Photo by Juliette Dalton
Speech Debelle is used to waiting. The 26-year-old English rapper's debut album, Speech Therapy, has been five years in the making. A blend of hip-hop rhythms; acoustic instrumentation; spoken word; raps; and, more than anything, brutal honesty, Speech Therapy is a study in soul-baring self-therapy. And with producer Wayne Lotek, known for his work with Roots Manuva, Debelle's words find the right beats to carry them.
Decamping to Lotek's current residence in Melbourne, Australia, for recording, Debelle arrives with a collection of lyrics and her MP3 player's playlist. "When I write before I hear the beat, it is a more lyrical song because the words are standing alone and so need to be more skillful," Debelle says. "On the songs where the beat came first, the flow stands out because that became the standard I had to deliver to."
For Lotek, the starting point is the creation of a palette specific to the artist's tastes. Focusing primarily on acoustic live instruments, he injects plug-ins such as Native Instruments B4 for the Hammond organ, which helps make the studio-generated sounds fit in with the actual instruments. "My angle is to think about the music from a sonic perspective," he says. "If I think something is lacking top end, rather than EQ it into the sounds, I will get someone to play a line in that frequency range or pick an instrument that is naturally in that register."
Speech Therapy features two drummers, both of whom are set up at their respective homes. Miking the drums with a Shure PGDMK6 drum-mic kit with a pair of Rode NT5s for overheads, Lotek records them directly into a Fostex VF160 multitrack digital recorder. Transferring his recordings into Steinberg Cubase, Lotek enhances some of the performances to make new patterns. Additionally, he uses Native Instruments Battery to create patches of various drum hits from those sessions for songs that don't have live drums.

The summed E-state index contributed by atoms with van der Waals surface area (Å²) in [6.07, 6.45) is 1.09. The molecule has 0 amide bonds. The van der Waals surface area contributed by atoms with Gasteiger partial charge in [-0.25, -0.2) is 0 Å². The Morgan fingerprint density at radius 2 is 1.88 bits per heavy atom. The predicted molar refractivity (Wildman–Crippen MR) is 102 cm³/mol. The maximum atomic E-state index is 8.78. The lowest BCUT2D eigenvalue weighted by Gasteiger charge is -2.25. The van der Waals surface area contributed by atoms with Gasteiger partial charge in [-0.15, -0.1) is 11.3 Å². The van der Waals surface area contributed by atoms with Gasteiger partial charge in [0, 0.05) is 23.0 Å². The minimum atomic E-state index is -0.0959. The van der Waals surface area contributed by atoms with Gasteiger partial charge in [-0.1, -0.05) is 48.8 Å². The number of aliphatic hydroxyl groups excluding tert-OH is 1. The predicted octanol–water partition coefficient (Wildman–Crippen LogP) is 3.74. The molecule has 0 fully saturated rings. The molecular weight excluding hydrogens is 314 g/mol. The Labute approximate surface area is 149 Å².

This is the case for "Buddy Love," on which Australian multi-instrumentalist Pataphysics plays all the instruments apart from the drums. Lotek records the violins in his kitchen, where polished floorboards and a high ceiling create a natural reverb. "I placed the Jeanne Audio JA-87F microphones between the f holes and the neck to capture the instrument and an AKG C 414 a few meters away to capture the sound of the room," Lotek says.
The hand-tuning quality of the JA-87F also makes it good for recording guitars, capturing a rich, warm sound. And that means Lotek needs to employ only minimal compression and reverb to make it sit in the mix. An Epiphone ES-330 hollowbody guitar with flatwound strings doubled up with an acoustic guitar add further warmth. Bass comes courtesy of a Fender Precision plugged straight in to a dbx 566 valve compressor with the ratio set to 5:1.
Lotek goes with the energy of the session when it comes to communicating what he is looking for to the musicians. Debelle, on the other hand, is more intent on having them understand the meaning behind her words and translate that into their playing. This is particularly apparent on "Daddy's Little Girl." "When it's time for me to record vocals, I have to get into character, remember what it felt like and build it up throughout the course of the song," she says.
London sets the scene for most of the vocal recording—apart from the title track, which features the C 414 through a Joemeek VC3Q preamp with gentle compression, fast attack and a ratio of 3:1. Lotek gives the vocals for the other songs his own treatment. "I ran them through Waves' Renaissance Vox plug-in, with a touch of plate reverb from the Waves TrueVerb plug-in," he says. "I like to use minimal EQ on vocals to retain the original character. But female rap vocals can sometimes sound thin or fragile, so I found a 3dB notch at around 1 kHz added a bit of bite."